Wednesday, March 7, 2007

Michael Brydon: Delegating responsiblity to bulldozer drivers

The following was printed as a letter to the editor in the 06 March 2007 edition of the Penticton Herald:

What if, as Dodi Morrison asks in a recent column, Penticton cannot afford a new performing arts center? What if the $17M cost overrun for the South Okanagan Event Centre and increased spending for critical infrastructure (water, sewers) mean that the City of Penticton is unable to come up with its one-third share of a new $25M facility (even if the provincial and federal governments agree to foot the rest of the bill)? The decision for the local performing arts community then becomes whether to throw its support behind efforts to save the Pen-Hi auditorium or risk being left with no facility (other than the much-maligned Cleland Theatre). Little suspension of disbelief is required to imagine a three-act tragedy in which City Hall continues to make encouraging noises about a new performing arts centre, local arts groups stand by as bulldozers flatten the Pen-Hi auditorium, and, for one reason or another, City Hall’s vague commitment to a new facility never materializes in its capital budgets. Given the near certainty of continued pressure on the city’s financial resources, the performing arts community might want to consider hanging on to the Pen-Hi auditorium as a hedge against being left empty handed.

As some have already pointed out, a commitment to save the auditorium then raises the issue of Pen-Hi’s north gym. A good chunk of the estimated cost of converting the auditorium to a community facility arises from the need to sever its heating, water, and other services from the centralized facilities of the soon-to-be demolished school. Since the auditorium and gym are connected, the additional cost of including the gym in the conversion would be relatively small. The two buildings can thus be thought of as a package deal. Faced with the possibility of a bargain, the question is whether the auditorium and gym would create enough value in the community to justify the city’s costs of acquisition and conversion.

In the absence of rock-solid commitments by both city and provincial governments to a new performing arts facility, the community value of the Pen-Hi auditorium is bound to be high. The case for the gym, however, is less clear. Some in the community have a sentimental attachment to the gym. Others are less sentimental but think it is short-sighted and foolish to knock over a perfectly good building to make room for a parking lot, especially given the replacement cost of the building in question. The problem is that, to this point, no strong, unified voice in favor of saving the gym has emerged. The rebuilt Pen-Hi will include a massive new gym, so the school district cannot be expected to champion anything beyond its educational mandate. And additional gym space—bargain or no bargain—does not currently rank high on the City’s lists of capital spending priorities. However, we should recognize that fragmented support within the community is not the same as no support. Many small, diverse groups could benefit from community ownership of the gym. Perhaps, for example, adult basketball leagues would return to Penticton if more gym time was available in the evenings. And what about floor hockey, badminton, archery, martial arts, gymnastics, dance, and so on? It may be that these many small groups are, in aggregate, large enough to get the attention of local politicians.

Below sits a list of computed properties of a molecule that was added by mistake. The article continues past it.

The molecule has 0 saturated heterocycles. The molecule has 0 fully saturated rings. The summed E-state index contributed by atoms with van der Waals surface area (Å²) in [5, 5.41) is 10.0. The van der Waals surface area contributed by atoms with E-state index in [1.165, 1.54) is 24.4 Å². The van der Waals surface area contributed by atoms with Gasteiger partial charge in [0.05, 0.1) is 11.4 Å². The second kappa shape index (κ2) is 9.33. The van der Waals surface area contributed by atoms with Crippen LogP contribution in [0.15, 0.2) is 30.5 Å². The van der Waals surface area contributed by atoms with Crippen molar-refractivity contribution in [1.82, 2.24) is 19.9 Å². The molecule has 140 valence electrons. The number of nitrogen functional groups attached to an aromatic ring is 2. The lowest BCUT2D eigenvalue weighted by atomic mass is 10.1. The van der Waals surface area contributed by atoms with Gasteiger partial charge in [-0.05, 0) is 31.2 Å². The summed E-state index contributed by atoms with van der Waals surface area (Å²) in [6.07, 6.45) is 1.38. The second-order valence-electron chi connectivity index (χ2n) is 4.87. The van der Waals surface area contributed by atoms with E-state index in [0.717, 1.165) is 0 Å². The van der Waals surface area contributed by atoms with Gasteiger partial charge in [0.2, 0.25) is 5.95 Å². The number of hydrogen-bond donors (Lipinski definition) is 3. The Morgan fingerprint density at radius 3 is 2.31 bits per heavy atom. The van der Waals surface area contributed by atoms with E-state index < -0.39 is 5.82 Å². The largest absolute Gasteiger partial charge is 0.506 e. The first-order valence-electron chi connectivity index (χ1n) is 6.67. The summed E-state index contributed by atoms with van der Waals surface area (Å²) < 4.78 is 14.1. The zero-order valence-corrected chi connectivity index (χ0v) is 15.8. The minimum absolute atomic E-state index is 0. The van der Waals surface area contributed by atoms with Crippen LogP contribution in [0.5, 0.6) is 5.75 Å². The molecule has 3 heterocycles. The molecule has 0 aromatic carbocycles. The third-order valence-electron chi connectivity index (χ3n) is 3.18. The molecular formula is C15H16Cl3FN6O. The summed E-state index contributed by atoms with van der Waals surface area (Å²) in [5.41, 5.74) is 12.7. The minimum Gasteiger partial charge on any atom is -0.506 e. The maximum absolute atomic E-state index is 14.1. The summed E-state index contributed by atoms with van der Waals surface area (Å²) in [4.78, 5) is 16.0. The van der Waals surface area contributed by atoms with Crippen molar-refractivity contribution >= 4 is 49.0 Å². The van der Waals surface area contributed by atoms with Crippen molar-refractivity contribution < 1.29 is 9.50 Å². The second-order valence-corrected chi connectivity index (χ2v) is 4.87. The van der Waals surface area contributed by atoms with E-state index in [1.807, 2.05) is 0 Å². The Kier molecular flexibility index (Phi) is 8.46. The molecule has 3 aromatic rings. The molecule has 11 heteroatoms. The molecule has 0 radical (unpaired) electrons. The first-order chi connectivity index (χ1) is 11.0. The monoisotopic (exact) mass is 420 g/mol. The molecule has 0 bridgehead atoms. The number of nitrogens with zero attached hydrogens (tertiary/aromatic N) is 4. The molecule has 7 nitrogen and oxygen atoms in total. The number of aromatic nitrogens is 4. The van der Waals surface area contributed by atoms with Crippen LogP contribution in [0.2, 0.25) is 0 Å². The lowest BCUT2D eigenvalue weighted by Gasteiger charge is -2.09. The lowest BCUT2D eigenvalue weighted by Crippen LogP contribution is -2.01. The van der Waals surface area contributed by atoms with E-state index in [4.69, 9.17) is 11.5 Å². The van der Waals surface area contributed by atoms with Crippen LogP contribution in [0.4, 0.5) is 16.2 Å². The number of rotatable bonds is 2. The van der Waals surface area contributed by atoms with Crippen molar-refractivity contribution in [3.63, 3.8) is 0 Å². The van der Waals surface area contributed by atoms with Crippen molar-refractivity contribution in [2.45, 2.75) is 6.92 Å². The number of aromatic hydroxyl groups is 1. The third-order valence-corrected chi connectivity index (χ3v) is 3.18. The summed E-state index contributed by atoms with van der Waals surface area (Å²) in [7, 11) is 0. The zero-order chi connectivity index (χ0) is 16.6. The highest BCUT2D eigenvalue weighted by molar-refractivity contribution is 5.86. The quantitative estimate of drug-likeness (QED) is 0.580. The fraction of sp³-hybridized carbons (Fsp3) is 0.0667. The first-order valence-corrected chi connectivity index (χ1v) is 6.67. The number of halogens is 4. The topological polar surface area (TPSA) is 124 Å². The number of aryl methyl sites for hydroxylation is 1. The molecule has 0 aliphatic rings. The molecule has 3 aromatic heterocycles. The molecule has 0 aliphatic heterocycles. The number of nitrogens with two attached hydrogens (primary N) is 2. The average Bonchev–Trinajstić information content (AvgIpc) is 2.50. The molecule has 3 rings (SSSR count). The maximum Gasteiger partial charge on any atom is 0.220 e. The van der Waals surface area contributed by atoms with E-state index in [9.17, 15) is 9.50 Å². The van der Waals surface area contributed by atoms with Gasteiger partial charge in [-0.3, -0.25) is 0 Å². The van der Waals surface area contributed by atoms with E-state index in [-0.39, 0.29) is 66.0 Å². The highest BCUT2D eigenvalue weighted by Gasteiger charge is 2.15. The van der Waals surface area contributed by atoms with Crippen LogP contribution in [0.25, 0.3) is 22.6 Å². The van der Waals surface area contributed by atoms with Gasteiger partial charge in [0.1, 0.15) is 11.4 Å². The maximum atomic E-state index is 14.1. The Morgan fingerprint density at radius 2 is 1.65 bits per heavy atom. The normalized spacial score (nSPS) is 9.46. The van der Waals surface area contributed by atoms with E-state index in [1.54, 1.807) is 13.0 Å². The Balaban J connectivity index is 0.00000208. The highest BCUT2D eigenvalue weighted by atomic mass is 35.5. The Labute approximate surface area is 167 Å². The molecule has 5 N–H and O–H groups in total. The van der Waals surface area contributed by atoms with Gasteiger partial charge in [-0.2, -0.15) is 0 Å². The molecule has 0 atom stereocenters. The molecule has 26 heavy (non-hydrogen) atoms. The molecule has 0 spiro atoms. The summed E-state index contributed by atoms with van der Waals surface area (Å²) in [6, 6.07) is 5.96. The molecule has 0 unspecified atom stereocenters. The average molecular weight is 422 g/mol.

The risk is that we might never find out. City Hall appears to have little time or stomach for the inter-jurisdictional negotiations required to bring an auditorium/gym proposal forward for a full public dialog. This is troubling since artistic and recreational facilities involve subtle tradeoffs between hard, tangible costs and soft, intangible benefits. It is not clear how a high-quality decision can be made without the full involvement of the community. In the worst case, the deadline for action on the gym will pass without careful and open consideration of its potential. All the important decisions will then be made by the driver of a bulldozer.

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